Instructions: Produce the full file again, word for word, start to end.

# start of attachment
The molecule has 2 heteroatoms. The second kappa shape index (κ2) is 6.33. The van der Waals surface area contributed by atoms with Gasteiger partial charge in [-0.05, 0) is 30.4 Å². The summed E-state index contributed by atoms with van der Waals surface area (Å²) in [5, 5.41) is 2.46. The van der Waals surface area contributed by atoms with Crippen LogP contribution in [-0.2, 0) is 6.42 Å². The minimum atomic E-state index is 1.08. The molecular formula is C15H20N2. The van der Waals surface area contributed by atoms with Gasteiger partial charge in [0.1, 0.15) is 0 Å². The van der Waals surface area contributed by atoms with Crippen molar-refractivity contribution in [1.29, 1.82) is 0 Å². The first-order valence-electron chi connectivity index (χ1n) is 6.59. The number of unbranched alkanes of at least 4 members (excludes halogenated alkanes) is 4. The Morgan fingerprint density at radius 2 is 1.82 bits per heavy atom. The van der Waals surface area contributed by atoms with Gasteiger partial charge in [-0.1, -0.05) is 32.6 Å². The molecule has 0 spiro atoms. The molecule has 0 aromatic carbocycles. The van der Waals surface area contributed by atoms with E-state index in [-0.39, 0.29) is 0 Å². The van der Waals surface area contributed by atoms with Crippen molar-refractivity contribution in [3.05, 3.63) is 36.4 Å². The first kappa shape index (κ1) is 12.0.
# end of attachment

The molecule has 2 heteroatoms. The second kappa shape index (κ2) is 6.33. The van der Waals surface area contributed by atoms with Gasteiger partial charge in [-0.05, 0) is 30.4 Å². The summed E-state index contributed by atoms with van der Waals surface area (Å²) in [5, 5.41) is 2.46. The van der Waals surface area contributed by atoms with Crippen LogP contribution in [-0.2, 0) is 6.42 Å². The minimum atomic E-state index is 1.08. The molecular formula is C15H20N2. The van der Waals surface area contributed by atoms with Gasteiger partial charge in [0.1, 0.15) is 0 Å². The van der Waals surface area contributed by atoms with Crippen molar-refractivity contribution in [1.29, 1.82) is 0 Å². The first-order valence-electron chi connectivity index (χ1n) is 6.59. The number of unbranched alkanes of at least 4 members (excludes halogenated alkanes) is 4. The Morgan fingerprint density at radius 2 is 1.82 bits per heavy atom. The van der Waals surface area contributed by atoms with Gasteiger partial charge in [-0.1, -0.05) is 32.6 Å². The molecule has 0 spiro atoms. The molecule has 0 aromatic carbocycles. The van der Waals surface area contributed by atoms with E-state index in [-0.39, 0.29) is 0 Å². The van der Waals surface area contributed by atoms with Crippen molar-refractivity contribution in [3.05, 3.63) is 36.4 Å². The first kappa shape index (κ1) is 12.0.